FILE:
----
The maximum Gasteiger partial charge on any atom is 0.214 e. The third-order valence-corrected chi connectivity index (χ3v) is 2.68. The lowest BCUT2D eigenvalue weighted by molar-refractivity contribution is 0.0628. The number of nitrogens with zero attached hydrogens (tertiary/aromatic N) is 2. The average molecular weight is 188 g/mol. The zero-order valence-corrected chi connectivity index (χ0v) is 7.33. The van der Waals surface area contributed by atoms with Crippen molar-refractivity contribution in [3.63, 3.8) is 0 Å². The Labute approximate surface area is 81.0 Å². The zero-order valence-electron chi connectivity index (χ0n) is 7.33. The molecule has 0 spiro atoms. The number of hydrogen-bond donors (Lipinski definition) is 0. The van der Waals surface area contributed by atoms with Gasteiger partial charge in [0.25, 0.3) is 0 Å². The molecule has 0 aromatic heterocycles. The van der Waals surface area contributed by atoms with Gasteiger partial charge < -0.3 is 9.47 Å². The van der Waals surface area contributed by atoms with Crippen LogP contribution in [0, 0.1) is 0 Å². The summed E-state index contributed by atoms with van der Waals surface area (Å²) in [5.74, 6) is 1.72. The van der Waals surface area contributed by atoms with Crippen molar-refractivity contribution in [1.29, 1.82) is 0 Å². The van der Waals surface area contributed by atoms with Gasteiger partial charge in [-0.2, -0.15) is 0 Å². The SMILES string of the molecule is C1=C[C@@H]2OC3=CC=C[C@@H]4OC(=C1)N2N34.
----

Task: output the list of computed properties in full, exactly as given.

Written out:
The maximum Gasteiger partial charge on any atom is 0.214 e. The third-order valence-corrected chi connectivity index (χ3v) is 2.68. The lowest BCUT2D eigenvalue weighted by molar-refractivity contribution is 0.0628. The number of nitrogens with zero attached hydrogens (tertiary/aromatic N) is 2. The average molecular weight is 188 g/mol. The zero-order valence-corrected chi connectivity index (χ0v) is 7.33. The van der Waals surface area contributed by atoms with Crippen molar-refractivity contribution in [3.63, 3.8) is 0 Å². The Labute approximate surface area is 81.0 Å². The zero-order valence-electron chi connectivity index (χ0n) is 7.33. The molecule has 0 spiro atoms. The number of hydrogen-bond donors (Lipinski definition) is 0. The van der Waals surface area contributed by atoms with Gasteiger partial charge in [0.25, 0.3) is 0 Å². The molecule has 0 aromatic heterocycles. The van der Waals surface area contributed by atoms with Gasteiger partial charge < -0.3 is 9.47 Å². The van der Waals surface area contributed by atoms with Crippen LogP contribution in [0, 0.1) is 0 Å². The summed E-state index contributed by atoms with van der Waals surface area (Å²) in [5.74, 6) is 1.72. The van der Waals surface area contributed by atoms with Crippen molar-refractivity contribution in [1.29, 1.82) is 0 Å². The van der Waals surface area contributed by atoms with Gasteiger partial charge in [-0.2, -0.15) is 0 Å². The SMILES string of the molecule is C1=C[C@@H]2OC3=CC=C[C@@H]4OC(=C1)N2N34.